The final shot of a film is important. It is the last thing we remember from a film, and I often find myself judging a film’s effectiveness based on how memorable their closing shots are. And I can recall quite a few great closing shots off the top of my head. So I wrote a shortlist and then decided to cut it down to fifteen. And here they are; my fifteen favourite closing shots.
15: North by Northwest (1959)
A gigantic middle finger to censorship, the famous train-going-into-a-tunnel shot that ends Hitchcock’s fantastic action movie is perhaps the most famous sexual metaphor in film history. Come on, who doesn’t smile every time they see it?
14: A Serious Man (2009)
The final shot of A Serious Man is just perfect. It symbolises all the pain and conflict the characters have experienced throughout the film, while also warning that the worst is yet to come. Epic.
13: The Piano Teacher (2001)
The last shot of Michael Haneke’s The Piano Teacher shows the side of a street as Isabelle Huppert exits a building and walks out of the frame. Then Haneke holds the shot a while longer, as he so often does, and if we study it closely we’ll see the gateway entrance to the building is lit so that it looks like a piano, with its white and black stripes. Haunting.
12: Vivre sa Vie (1962)
The final scene of Jean-Luc Godard’s Vivre sa Vie is so desperately tragic and saddening that even the camera, in desperation after it has concluded, would rather look at the ground than the scene of the crime. Don’t watch if you haven’t seen the film.
11: The Fire Within (1963)
Like Vivre sa Vie, Louis Malle’s The Fire Within is a New Wave classic, and one of the saddest movies I’ve ever seen. Its conclusion, which I won’t spoil, leaves us with a shot of the hero Alain Leroy’s face, sad and desperately empty, an image which is overwhelming beyond words, and which for me is one of the most iconic images of the French New Wave.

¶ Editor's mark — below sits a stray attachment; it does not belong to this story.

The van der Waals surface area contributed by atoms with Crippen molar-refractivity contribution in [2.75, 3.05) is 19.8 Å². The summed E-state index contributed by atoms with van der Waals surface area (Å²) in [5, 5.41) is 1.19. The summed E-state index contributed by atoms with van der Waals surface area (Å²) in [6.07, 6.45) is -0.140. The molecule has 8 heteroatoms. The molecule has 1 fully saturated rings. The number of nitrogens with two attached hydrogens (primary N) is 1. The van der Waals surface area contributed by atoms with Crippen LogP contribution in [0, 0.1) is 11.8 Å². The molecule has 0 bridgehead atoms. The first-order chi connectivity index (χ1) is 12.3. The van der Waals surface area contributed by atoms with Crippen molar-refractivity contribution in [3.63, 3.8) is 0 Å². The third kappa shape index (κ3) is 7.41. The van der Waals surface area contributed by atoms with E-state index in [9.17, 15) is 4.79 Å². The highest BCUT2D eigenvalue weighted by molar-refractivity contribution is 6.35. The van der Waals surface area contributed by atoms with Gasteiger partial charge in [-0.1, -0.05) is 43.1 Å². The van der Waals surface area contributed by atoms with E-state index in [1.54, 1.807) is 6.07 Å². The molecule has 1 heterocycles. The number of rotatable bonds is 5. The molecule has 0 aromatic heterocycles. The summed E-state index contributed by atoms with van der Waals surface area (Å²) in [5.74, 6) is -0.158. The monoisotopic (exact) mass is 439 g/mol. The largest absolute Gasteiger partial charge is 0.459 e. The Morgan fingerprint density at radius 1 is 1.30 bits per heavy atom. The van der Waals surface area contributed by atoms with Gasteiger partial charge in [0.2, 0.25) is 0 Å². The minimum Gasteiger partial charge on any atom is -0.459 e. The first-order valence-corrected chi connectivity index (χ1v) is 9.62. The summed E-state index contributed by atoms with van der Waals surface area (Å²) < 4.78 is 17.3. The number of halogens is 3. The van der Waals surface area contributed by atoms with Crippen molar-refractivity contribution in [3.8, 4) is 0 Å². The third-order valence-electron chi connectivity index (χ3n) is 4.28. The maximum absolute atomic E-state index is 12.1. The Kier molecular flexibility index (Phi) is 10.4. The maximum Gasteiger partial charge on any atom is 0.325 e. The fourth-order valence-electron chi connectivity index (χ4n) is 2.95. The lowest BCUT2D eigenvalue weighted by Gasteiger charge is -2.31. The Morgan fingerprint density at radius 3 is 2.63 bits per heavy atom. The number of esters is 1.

10: Solaris (1972)
Anyone who has seen Andrei Tarkovsky’s Solaris will remember the stunning final shot, which adds yet another layer of deception to the film’s complex storyline. I still remember the chills that ran down my spine the first time I saw it. Don’t watch the clip if you haven’t seen the movie.
9: La Dolce Vita (1960)
The final shot of Fellini’s La Dolce Vita, which is arguably one of the director’s most notable films and one of my favourites, is just beautiful. The film’s hero Marcello is on a beach and has caught a glimpse of a girl he once met and flirted with; he is then forced to make an aching decision: whether to go with her or remain in his world of alcohol and debauchery. The audience is heartbroken when he chooses the latter, fool that he is, but Fellini leaves us with a remarkable shot of the girl, looking longingly after Marcello, before turning briefly to look directly into the camera. This would be a strong contender for the most beautiful closing image in movie history.
8: Russian Ark (2002)
Before you jump to remind me that the entire movie is one shot so it technically can’t have a closing shot, I’ll clarify: with this film I am referring to the final image, though it is part of the entire 90 minute shot and not a separate shot. It is a majestic and wondrous conclusion that begins with a stunning pullback through hundreds of people in mere seconds and ends with a CGI image that gives new context to the film’s title. I love every second of this movie but the final minute or so really made it for me. Skip to two minutes into this clip to see the exact portion I’m referring to.
7: Jeanne Dielman, 23 Quai du Commerce, 1080 Bruxelles (1975)